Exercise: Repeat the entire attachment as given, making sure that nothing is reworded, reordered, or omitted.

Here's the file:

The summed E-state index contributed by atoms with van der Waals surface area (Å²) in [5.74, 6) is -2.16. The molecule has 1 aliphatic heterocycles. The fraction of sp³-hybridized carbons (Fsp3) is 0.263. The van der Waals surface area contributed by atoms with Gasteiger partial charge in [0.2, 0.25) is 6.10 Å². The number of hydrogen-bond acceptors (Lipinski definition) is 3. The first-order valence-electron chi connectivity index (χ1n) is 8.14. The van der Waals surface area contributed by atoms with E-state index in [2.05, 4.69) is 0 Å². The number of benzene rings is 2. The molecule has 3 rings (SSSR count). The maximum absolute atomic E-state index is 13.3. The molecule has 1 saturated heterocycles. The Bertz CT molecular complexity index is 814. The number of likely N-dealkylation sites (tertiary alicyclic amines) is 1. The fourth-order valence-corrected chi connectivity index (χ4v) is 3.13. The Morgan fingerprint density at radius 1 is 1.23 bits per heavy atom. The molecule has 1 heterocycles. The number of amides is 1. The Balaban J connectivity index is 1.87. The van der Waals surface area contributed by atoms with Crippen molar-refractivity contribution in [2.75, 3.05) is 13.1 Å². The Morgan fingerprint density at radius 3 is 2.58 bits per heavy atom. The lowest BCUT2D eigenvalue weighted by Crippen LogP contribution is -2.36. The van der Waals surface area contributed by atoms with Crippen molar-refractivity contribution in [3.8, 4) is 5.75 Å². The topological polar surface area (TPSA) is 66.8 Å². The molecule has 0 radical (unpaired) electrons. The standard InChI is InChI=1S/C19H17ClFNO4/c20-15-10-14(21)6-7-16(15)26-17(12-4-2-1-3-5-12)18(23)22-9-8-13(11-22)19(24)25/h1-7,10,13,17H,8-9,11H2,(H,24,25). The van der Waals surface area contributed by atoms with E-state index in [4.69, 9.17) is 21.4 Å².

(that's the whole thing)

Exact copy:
The summed E-state index contributed by atoms with van der Waals surface area (Å²) in [5.74, 6) is -2.16. The molecule has 1 aliphatic heterocycles. The fraction of sp³-hybridized carbons (Fsp3) is 0.263. The van der Waals surface area contributed by atoms with Gasteiger partial charge in [0.2, 0.25) is 6.10 Å². The number of hydrogen-bond acceptors (Lipinski definition) is 3. The first-order valence-electron chi connectivity index (χ1n) is 8.14. The van der Waals surface area contributed by atoms with E-state index in [2.05, 4.69) is 0 Å². The number of benzene rings is 2. The molecule has 3 rings (SSSR count). The maximum absolute atomic E-state index is 13.3. The molecule has 1 saturated heterocycles. The Bertz CT molecular complexity index is 814. The number of likely N-dealkylation sites (tertiary alicyclic amines) is 1. The fourth-order valence-corrected chi connectivity index (χ4v) is 3.13. The Morgan fingerprint density at radius 1 is 1.23 bits per heavy atom. The molecule has 1 heterocycles. The number of amides is 1. The Balaban J connectivity index is 1.87. The van der Waals surface area contributed by atoms with Crippen molar-refractivity contribution in [2.75, 3.05) is 13.1 Å². The Morgan fingerprint density at radius 3 is 2.58 bits per heavy atom. The lowest BCUT2D eigenvalue weighted by Crippen LogP contribution is -2.36. The van der Waals surface area contributed by atoms with Crippen molar-refractivity contribution in [3.8, 4) is 5.75 Å². The topological polar surface area (TPSA) is 66.8 Å². The molecule has 0 radical (unpaired) electrons. The standard InChI is InChI=1S/C19H17ClFNO4/c20-15-10-14(21)6-7-16(15)26-17(12-4-2-1-3-5-12)18(23)22-9-8-13(11-22)19(24)25/h1-7,10,13,17H,8-9,11H2,(H,24,25). The van der Waals surface area contributed by atoms with E-state index in [4.69, 9.17) is 21.4 Å².